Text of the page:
z a After filtration and washing with acetone, the yield of crude crystalline solids was 2.41 g. 0n recrystallization 0=(0H-0H) H=c C=(0E-OH) .-1=i7-L from 1800 ml. of hot acetone, the yield of yellow crystals was 2.1 g. (86.7%), with a melting point of ant-314 c. p Q The absorption maximum at density of 1.0 was 465 m L at a concentration of l/ 210,000 in acetone. wherein R, R- R b, e, Z and Q each have the same EXAMPLE 2 new! as pmdflw fmmula and L 3-Ethyl-5-(3-EthyI-2(3)-Benzothiazolylidene)-2-(2- resents a monovalent "meal selccted from the Quinolylmethylene)-4-Thiaz0lid0ne (IV) consisting of s c 0 d an JHHI One gram (0.0022 mole) of 3-ethyl-5-(3-ethyl-2(3H)-.

benzothiamlylidene) l 2 [cyano-2-quinolylmethylene1- 4-thiazolidone, prepared as Example 1, was boiled three minutes in 50 ml. of 60% H,S The mixture was cooled rapidly and poured on crushed ice. After neutralization with NH OH and filtration, theyield of crude product was 0.8 gram.

Recrystallization from acetone resulted in 0.40 g. of yellow crystals, having a melting point of 222-224 .C.

The absorption maximum determined in acetone was 0.665 at 463 m at concentration of 1/ 200,000.

EXAMPLE 3 3-Ethyl-5-(3-EthyF2(3H)-Benz0thiazoIyIidene)-2- (Cyano) -4-Quin0lylmethylene1-4-Thiazolidone Three grams (0.0059 mole) of -(3-ethyl-2(3 H)-ben- -zothiazolylidene)-2-methylmercapto 4(5) .thiazolidone ethyl-ptoluenesulfonate, prepared as in Example 1, and 4quinolylacetonitrile, 0.99 g. (0.0059 mole), were placed in 100 ml. of absolute methanol containing 1 ml. of piperidine. The mixture was boiled under reflux for thirty minutes, then chilled overnight.

The yield of crude crystalline product, after washing and filtration with acetone, was 1.60 g. After recrystallization from 1500 ml. of hot acetone, the yield of yellow crystals was 1.1 g. (40.1%), with a melting point of 280- 282. C.

The absorption maximum was 0.635 at 410 m at a concentration of 1/ 160,000 in acetone. g

EXAMPLE 4 3-EthyI-5- (3-Ethyl-2 (3H) -Benz0thiazolylidene) -2-- (4-Quinolylmethy1ene)-4-Thiazolidone (0.0011 mole), was boiled two minutes in 40 ml. of 60% H 50 The yellow solution was cooled rapidly and poured on crushed ice. Neutralization with NI-LOH and filtration gave a crude yield of 0.4 g.

Recrystallization from 100 ml. acetone resulted in 0.25 g. (52.0%) of brownish-red crystals. 190-.-192 C., with decomposition.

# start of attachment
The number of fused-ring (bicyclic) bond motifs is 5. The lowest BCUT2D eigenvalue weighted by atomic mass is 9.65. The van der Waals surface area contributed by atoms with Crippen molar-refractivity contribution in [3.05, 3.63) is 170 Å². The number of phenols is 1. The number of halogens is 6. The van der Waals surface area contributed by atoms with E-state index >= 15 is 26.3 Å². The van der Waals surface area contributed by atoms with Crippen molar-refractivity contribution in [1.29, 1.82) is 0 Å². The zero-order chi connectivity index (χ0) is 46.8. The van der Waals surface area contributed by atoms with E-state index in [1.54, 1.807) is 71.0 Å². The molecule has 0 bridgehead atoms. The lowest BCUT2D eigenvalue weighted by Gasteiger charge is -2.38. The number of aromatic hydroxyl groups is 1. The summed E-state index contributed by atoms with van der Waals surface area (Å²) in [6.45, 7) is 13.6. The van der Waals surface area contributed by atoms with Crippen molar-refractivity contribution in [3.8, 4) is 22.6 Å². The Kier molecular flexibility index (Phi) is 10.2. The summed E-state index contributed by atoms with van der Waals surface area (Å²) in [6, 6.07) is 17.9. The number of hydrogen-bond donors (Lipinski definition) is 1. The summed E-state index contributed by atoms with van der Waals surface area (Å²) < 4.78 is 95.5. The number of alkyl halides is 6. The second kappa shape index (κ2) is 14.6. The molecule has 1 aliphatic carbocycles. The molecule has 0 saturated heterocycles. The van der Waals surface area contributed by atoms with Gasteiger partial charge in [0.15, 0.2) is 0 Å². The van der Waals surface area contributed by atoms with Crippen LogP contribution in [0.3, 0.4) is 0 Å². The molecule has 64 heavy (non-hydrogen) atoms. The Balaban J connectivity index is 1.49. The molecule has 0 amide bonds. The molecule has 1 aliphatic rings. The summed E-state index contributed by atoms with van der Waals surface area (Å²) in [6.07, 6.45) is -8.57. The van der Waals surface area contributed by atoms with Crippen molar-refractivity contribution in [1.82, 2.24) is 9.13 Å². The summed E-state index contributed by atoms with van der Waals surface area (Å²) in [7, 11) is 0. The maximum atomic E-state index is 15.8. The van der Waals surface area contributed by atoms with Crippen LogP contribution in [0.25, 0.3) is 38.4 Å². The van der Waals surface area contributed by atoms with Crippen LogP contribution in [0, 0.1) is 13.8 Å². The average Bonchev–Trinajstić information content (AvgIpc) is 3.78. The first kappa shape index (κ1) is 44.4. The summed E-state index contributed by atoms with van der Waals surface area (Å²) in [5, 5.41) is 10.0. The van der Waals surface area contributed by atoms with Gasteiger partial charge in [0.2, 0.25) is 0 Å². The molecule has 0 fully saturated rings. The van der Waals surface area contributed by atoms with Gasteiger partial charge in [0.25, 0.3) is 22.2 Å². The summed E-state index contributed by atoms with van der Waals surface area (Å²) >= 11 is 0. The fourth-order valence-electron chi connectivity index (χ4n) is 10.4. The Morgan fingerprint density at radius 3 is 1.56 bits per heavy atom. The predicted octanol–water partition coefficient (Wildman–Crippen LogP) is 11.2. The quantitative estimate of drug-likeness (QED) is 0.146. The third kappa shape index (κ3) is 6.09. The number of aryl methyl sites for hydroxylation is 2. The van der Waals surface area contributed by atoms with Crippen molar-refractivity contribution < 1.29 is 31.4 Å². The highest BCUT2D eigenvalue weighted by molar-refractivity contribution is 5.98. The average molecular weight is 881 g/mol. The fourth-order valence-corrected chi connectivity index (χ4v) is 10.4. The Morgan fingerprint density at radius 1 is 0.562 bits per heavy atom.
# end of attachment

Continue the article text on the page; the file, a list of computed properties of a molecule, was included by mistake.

This product gave an absorption maximum of 0.84 at 434 mp. in acetone at a concentration of 1/ 110,000.

- EXAMPLE 5 3-Elhyl-5-(3-Ethyl 2(3H) Ben zothiaz0IyIidene)-2-[(3- Melting point was 4 Cyano)-3-(2-Quinolyl)-Allylidene]-4-Thiaz0lid0ne (VIII) on \N $.11.

f ne...

, 4 taining 12.12g. (0.12 mole) of triethylamine. The mixture was refluxed for forty minutes, then chilled.

The yellow crystals were filtered olf, washed with meth-- anol, and air-dried, resulting in a crude yield of 20.0 g. After recrystallization from 150 ml. acetone, the yield was 14.7 g. (37.02%) of (V), with a melting point of 163-167 C.

(b) 5 (3-ethyl-2(3H)-benzothiazolylidene) 2 methyl- 4(5)-thiazolone ethiodide (VI).-(V), 14.7% grams (0.0328 mole), was combined with 167 m1. of 15% hydrochloric acid, and boiled under reflux for thirty-five minutes, cooled, and filtered.

The filter cake was slurried with fresh acid, refluxed thirty-five minutes, cooled and chilled. The solution was filtered and the residue discarded.

The filtrates were combined and concentrated to 15 ml. with the aid of vacuum and low heat.

To the concentrate were added 40 ml. ethanol and 50 ml. of saturated NaI solution in methanol. The resulting yellow solution was chilled two hours at 0 C., then filtered and washed'with methanol and water. The yield of bright yellow crystals was 12.2 g. (86.09%), based on dicarbethoxy compound, having a melting point of 210- acetic anhydride. The mixture was refluxed for ten min-' utes, then chilled four hours.